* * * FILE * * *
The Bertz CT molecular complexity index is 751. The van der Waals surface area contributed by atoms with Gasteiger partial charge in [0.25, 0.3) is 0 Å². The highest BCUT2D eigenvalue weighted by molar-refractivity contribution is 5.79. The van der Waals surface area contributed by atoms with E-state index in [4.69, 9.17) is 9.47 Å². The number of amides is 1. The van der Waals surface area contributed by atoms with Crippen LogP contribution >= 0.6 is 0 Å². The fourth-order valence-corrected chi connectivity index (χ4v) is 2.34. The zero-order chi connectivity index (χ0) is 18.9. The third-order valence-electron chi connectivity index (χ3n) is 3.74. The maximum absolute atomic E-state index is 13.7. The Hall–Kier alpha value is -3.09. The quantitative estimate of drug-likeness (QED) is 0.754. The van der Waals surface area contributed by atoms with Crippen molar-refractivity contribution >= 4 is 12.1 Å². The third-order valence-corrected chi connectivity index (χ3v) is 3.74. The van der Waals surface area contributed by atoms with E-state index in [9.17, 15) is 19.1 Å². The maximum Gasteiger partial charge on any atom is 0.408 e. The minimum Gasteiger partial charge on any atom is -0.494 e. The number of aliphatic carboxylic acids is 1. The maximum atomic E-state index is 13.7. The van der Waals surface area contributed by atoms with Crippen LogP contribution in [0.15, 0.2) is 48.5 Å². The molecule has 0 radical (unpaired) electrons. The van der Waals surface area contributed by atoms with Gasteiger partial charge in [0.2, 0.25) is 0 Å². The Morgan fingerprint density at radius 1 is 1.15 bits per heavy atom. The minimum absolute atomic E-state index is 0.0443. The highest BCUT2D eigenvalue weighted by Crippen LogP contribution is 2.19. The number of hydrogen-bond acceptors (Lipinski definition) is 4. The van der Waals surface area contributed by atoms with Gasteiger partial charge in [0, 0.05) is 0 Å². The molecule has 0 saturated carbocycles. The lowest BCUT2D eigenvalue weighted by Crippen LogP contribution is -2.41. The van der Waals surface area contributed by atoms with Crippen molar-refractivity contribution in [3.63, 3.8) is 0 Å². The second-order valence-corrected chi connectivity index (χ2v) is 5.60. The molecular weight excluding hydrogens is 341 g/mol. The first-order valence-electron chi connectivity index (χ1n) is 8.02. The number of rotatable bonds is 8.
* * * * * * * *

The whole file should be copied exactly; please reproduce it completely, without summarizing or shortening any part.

The Bertz CT molecular complexity index is 751. The van der Waals surface area contributed by atoms with Gasteiger partial charge in [0.25, 0.3) is 0 Å². The highest BCUT2D eigenvalue weighted by molar-refractivity contribution is 5.79. The van der Waals surface area contributed by atoms with E-state index in [4.69, 9.17) is 9.47 Å². The number of amides is 1. The van der Waals surface area contributed by atoms with Crippen LogP contribution >= 0.6 is 0 Å². The fourth-order valence-corrected chi connectivity index (χ4v) is 2.34. The zero-order chi connectivity index (χ0) is 18.9. The third-order valence-electron chi connectivity index (χ3n) is 3.74. The maximum absolute atomic E-state index is 13.7. The Hall–Kier alpha value is -3.09. The quantitative estimate of drug-likeness (QED) is 0.754. The van der Waals surface area contributed by atoms with Crippen molar-refractivity contribution >= 4 is 12.1 Å². The third-order valence-corrected chi connectivity index (χ3v) is 3.74. The van der Waals surface area contributed by atoms with E-state index in [9.17, 15) is 19.1 Å². The maximum Gasteiger partial charge on any atom is 0.408 e. The minimum Gasteiger partial charge on any atom is -0.494 e. The number of aliphatic carboxylic acids is 1. The maximum atomic E-state index is 13.7. The van der Waals surface area contributed by atoms with Crippen LogP contribution in [0.15, 0.2) is 48.5 Å². The molecule has 0 radical (unpaired) electrons. The van der Waals surface area contributed by atoms with Gasteiger partial charge in [0.2, 0.25) is 0 Å². The Morgan fingerprint density at radius 1 is 1.15 bits per heavy atom. The minimum absolute atomic E-state index is 0.0443. The highest BCUT2D eigenvalue weighted by Crippen LogP contribution is 2.19. The number of hydrogen-bond acceptors (Lipinski definition) is 4. The van der Waals surface area contributed by atoms with Gasteiger partial charge in [0, 0.05) is 0 Å². The molecule has 0 saturated carbocycles. The lowest BCUT2D eigenvalue weighted by Crippen LogP contribution is -2.41. The van der Waals surface area contributed by atoms with Crippen molar-refractivity contribution in [3.63, 3.8) is 0 Å². The second-order valence-corrected chi connectivity index (χ2v) is 5.60. The molecular weight excluding hydrogens is 341 g/mol. The first-order valence-electron chi connectivity index (χ1n) is 8.02. The number of rotatable bonds is 8.